During the COVID pandemic, hotels have faced unprecedented challenges to remain operational and keep their staff employed. The time to reopen finally seems to be here, but as a result of leaner teams and fewer staff on guestroom floors, hotels must revisit the implementation of safety buttons to empower their employees when they work alone and to promote a more robust safety culture in their hotels.
To help hoteliers with this assessment, and to clarify often conflicting legislation, we have summarized the safety button requirements of five local California ordinances below and have also highlighted three specific requirements that hotels should pay attention to as they select their vendors to provide this important service.
Summary of Key Requirements
- Type of Safety Button: The type of permitted devices can vary between states and even cities. For example, while some jurisdictions only permit a device that can provide the employee’s location, other jurisdictions, such as Sacramento County, have declared sound alarms to be acceptable.
- Categories of Employees: While various jurisdictions have specified which employees are required to carry the safety buttons, Long Beach, Oakland and Santa Monica require that any employee assigned to work in a guestroom or restroom alone must have safety buttons. Meanwhile, the City of Sacramento and Sacramento County require any employee assigned to work in those designated areas to carry safety buttons, even if they are not alone. However, in all of the listed cities, anyone assigned to work in a guestroom is required to carry a safety button. As a result, the question arises whether an engineer conducting repairs in a specific room or a bellman assigned to pick up luggage from a certain room, have been assigned to work in that room.
- Type of Response—Immediate On-Scene vs. Employee’s Location: This is the most important requirement regulations. It determines the kind of safety button that would be acceptable. “Immediate on-scene” assistance implies that the safety button must be capable of providing exact location of the employee in distress. In Sacramento County, this can be confusing as it poses the question—‘Is a sound alarm capable of communicating the exact location to enable staff to provide immediate on-scene assistance?’ Possibly, depending on the specific scenario.
On the other hand, the requirement that the device provide “employee’s location” is somewhat vague because “employee’s location” may mean general location (i.e. same floor) or more specific (within a two rooms radius). The term appears to allow for some flexibility in allowing hotels to determine which devices they can deploy. However, some jurisdictions that allow for “employee’s location” have required a solution that provides “exact location” during inspections. Therefore, given the current focus on safety, the prudent decision may be to deploy a solution that provides exact room location when a safety button is activated.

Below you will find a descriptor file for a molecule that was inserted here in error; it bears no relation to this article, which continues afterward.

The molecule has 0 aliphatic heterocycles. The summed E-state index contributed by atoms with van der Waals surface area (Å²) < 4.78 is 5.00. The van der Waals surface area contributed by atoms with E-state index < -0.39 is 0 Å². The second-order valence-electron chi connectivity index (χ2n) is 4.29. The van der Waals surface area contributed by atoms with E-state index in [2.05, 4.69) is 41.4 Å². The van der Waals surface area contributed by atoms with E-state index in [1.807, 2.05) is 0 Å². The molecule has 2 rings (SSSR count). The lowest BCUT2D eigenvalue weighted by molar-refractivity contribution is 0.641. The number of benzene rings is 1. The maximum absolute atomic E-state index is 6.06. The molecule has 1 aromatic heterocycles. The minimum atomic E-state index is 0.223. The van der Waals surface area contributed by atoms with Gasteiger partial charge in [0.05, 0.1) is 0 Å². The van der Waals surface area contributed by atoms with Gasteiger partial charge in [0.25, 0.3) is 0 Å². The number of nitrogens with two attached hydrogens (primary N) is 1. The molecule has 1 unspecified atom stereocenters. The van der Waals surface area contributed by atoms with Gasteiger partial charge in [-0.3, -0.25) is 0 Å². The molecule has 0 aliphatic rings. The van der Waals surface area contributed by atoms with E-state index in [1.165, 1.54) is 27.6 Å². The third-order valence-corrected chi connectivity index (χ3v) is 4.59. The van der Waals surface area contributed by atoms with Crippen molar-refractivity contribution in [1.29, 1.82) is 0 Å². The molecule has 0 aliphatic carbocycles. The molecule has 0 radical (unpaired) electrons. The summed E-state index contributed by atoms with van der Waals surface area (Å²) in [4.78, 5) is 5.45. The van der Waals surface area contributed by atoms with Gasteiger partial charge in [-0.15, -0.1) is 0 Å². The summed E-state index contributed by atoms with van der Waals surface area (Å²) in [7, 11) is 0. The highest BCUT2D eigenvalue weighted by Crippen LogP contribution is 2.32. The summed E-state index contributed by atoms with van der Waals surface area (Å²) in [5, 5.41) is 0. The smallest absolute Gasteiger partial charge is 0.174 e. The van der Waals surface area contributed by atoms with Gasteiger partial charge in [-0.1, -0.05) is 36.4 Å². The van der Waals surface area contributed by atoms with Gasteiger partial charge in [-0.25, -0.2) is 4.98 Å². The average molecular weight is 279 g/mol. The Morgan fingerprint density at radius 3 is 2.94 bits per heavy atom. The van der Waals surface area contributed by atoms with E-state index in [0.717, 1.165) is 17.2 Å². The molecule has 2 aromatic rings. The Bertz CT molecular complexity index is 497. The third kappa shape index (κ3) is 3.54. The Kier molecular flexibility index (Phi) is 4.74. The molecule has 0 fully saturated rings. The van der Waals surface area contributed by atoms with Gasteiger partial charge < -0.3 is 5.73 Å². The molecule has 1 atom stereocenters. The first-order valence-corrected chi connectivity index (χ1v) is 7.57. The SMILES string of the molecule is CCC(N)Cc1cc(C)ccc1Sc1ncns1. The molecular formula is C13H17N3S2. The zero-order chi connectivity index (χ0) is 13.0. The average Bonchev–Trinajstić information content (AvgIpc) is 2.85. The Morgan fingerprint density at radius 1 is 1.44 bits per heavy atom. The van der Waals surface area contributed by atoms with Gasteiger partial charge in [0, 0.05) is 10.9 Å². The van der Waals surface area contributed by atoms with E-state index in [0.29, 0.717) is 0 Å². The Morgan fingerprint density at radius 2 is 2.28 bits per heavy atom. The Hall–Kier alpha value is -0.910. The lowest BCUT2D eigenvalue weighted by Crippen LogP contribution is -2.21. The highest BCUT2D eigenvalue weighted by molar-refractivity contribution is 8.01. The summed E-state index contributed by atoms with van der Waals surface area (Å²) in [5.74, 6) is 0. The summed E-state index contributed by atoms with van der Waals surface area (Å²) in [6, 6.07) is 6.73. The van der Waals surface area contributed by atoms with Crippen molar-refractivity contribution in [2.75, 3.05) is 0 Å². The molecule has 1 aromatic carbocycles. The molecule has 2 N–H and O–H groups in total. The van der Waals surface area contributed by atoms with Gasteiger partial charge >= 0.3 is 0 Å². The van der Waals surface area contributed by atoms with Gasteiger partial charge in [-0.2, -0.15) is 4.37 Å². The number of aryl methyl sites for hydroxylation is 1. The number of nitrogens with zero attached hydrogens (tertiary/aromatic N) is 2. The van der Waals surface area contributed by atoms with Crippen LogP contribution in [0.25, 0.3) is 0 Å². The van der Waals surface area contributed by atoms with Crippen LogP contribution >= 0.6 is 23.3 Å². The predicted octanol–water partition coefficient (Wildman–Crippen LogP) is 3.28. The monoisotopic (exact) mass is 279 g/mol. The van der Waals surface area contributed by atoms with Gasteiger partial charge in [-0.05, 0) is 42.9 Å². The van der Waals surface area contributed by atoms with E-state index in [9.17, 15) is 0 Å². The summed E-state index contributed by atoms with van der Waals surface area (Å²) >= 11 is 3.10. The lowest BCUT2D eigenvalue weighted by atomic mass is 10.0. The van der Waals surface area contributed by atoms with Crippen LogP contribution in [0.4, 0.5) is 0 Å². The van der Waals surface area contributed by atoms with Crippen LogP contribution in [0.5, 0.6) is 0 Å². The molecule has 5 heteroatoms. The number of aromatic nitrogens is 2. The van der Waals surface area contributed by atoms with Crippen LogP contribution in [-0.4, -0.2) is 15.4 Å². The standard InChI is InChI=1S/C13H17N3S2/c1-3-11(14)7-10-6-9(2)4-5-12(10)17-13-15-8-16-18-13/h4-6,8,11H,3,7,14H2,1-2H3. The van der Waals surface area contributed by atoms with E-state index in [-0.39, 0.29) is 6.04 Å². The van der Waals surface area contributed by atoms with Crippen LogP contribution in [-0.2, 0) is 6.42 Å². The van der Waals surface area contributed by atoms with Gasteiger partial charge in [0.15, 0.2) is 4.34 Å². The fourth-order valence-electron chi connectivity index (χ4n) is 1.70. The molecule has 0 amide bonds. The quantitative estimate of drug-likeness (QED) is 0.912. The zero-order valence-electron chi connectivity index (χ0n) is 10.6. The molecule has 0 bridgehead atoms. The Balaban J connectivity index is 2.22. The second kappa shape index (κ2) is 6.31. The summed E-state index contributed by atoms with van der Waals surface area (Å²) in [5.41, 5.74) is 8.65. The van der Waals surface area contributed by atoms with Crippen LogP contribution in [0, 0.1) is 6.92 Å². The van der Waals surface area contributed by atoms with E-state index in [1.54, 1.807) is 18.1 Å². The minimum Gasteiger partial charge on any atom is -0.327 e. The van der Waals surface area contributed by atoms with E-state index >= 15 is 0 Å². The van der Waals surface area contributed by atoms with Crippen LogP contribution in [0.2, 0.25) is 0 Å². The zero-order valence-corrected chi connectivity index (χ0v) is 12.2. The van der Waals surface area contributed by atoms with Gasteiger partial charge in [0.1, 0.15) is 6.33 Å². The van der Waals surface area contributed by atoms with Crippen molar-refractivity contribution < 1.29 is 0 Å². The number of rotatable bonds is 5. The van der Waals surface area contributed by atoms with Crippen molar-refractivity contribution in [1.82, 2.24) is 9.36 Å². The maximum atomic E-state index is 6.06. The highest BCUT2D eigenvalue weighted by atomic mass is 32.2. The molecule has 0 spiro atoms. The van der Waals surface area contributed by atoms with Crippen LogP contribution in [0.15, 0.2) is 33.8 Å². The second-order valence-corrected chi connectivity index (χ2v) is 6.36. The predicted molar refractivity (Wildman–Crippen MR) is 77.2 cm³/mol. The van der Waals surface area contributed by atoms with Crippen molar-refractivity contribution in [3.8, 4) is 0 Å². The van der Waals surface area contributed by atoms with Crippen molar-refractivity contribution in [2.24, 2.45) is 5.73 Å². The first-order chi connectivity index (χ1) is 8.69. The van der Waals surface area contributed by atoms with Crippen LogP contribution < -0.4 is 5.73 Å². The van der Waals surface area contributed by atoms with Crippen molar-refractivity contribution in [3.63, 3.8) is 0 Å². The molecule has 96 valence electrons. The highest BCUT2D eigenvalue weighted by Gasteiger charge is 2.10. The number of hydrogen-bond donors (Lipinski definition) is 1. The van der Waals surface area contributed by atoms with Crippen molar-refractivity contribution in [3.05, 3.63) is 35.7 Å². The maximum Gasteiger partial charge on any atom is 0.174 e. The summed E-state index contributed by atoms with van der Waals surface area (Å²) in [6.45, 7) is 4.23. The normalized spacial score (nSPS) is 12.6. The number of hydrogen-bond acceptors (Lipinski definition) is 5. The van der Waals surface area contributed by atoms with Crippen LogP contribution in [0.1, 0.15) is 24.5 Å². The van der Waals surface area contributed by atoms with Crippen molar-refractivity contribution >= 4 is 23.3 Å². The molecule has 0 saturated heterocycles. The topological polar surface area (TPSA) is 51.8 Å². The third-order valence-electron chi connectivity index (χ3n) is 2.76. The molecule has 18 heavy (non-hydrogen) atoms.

In implementing safety buttons, hotels must also consider relevant brand requirements. Some brands, such as Hyatt and Hilton, allow sound alarms where they are permitted by the regulations, but a majority of brands require location-enabled solutions. These solutions must provide location of the employee within 1–2 room radius, require coverage not only in guestrooms and restrooms but other areas such as spas, housekeeping landings and storage areas, and require that, at minimum, housekeepers and spa workers be provided with safety buttons. However, where city or state requirements have more stringent requirements, the brands require that hotels must comply with the higher standard.
Utility of Accurate Systems
Not all panic button systems are designed equally, with more precise systems offering additional solutions that provide increased control over operational efficiency through services such as room tray, vendor and inventory tracking. More recently, in post-COVID times, real-time location IoT platforms can take on a dual role by capturing data about sanitation protocols and contacts. Systems, such as TraknProtect’s new TraknKleen, captures data to provide verification of compliance with cleanliness protocols and enables hoteliers to share that important reassurance with incoming guests and corporate travelers.
TraknProtect is the only safety button solution specifically designed for hospitality. TraknProtect’s patented award-winning technology not only meets but exceeds regulatory and brand requirements by providing exact-room location when a safety button is activated. The solution was developed based on extensive feedback from housekeepers and hoteliers to utilize a single-activation button and provide alerts through multiple means such as text and push notifications. TraknProtect is the only solution to utilize a single platform to provide safety buttons as well as operational efficiency through solutions such as room tray, vendor and inventory tracking.
Disclaimer: This article is for general information purposes only and does not constitute legal advice or interpretation of legal requirements. Any use of this article is for personal use only.